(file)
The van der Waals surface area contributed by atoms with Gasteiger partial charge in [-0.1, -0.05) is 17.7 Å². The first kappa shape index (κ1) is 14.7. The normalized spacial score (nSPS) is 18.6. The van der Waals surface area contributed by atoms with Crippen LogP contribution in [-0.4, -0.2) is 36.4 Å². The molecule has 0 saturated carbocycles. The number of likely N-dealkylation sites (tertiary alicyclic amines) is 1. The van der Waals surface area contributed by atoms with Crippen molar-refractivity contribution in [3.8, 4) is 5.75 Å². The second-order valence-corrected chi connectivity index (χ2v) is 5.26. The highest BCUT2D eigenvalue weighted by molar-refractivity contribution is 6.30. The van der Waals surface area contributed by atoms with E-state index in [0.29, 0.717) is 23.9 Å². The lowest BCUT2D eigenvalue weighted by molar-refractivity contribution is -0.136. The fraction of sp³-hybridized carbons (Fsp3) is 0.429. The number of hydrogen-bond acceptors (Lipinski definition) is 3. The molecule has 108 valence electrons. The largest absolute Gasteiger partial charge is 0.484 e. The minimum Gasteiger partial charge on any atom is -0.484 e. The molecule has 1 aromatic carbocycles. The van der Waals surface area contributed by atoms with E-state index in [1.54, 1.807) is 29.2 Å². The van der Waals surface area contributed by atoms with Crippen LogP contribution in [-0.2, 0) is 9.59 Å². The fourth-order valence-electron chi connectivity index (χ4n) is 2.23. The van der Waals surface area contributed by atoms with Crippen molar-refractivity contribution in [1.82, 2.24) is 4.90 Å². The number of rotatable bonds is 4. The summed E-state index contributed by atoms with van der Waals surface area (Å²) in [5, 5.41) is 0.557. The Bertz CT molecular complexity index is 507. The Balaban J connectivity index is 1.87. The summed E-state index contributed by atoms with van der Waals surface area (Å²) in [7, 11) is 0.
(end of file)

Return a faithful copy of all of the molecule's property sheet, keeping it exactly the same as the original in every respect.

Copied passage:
The van der Waals surface area contributed by atoms with Gasteiger partial charge in [-0.1, -0.05) is 17.7 Å². The first kappa shape index (κ1) is 14.7. The normalized spacial score (nSPS) is 18.6. The van der Waals surface area contributed by atoms with Crippen LogP contribution in [-0.4, -0.2) is 36.4 Å². The molecule has 0 saturated carbocycles. The number of likely N-dealkylation sites (tertiary alicyclic amines) is 1. The van der Waals surface area contributed by atoms with Crippen molar-refractivity contribution in [3.8, 4) is 5.75 Å². The second-order valence-corrected chi connectivity index (χ2v) is 5.26. The highest BCUT2D eigenvalue weighted by molar-refractivity contribution is 6.30. The van der Waals surface area contributed by atoms with E-state index in [0.29, 0.717) is 23.9 Å². The lowest BCUT2D eigenvalue weighted by molar-refractivity contribution is -0.136. The fraction of sp³-hybridized carbons (Fsp3) is 0.429. The number of hydrogen-bond acceptors (Lipinski definition) is 3. The molecule has 108 valence electrons. The largest absolute Gasteiger partial charge is 0.484 e. The minimum Gasteiger partial charge on any atom is -0.484 e. The molecule has 1 aromatic carbocycles. The van der Waals surface area contributed by atoms with E-state index in [1.54, 1.807) is 29.2 Å². The van der Waals surface area contributed by atoms with Crippen LogP contribution in [-0.2, 0) is 9.59 Å². The fourth-order valence-electron chi connectivity index (χ4n) is 2.23. The van der Waals surface area contributed by atoms with Crippen molar-refractivity contribution in [1.82, 2.24) is 4.90 Å². The number of rotatable bonds is 4. The summed E-state index contributed by atoms with van der Waals surface area (Å²) in [5, 5.41) is 0.557. The Bertz CT molecular complexity index is 507. The Balaban J connectivity index is 1.87. The summed E-state index contributed by atoms with van der Waals surface area (Å²) in [7, 11) is 0.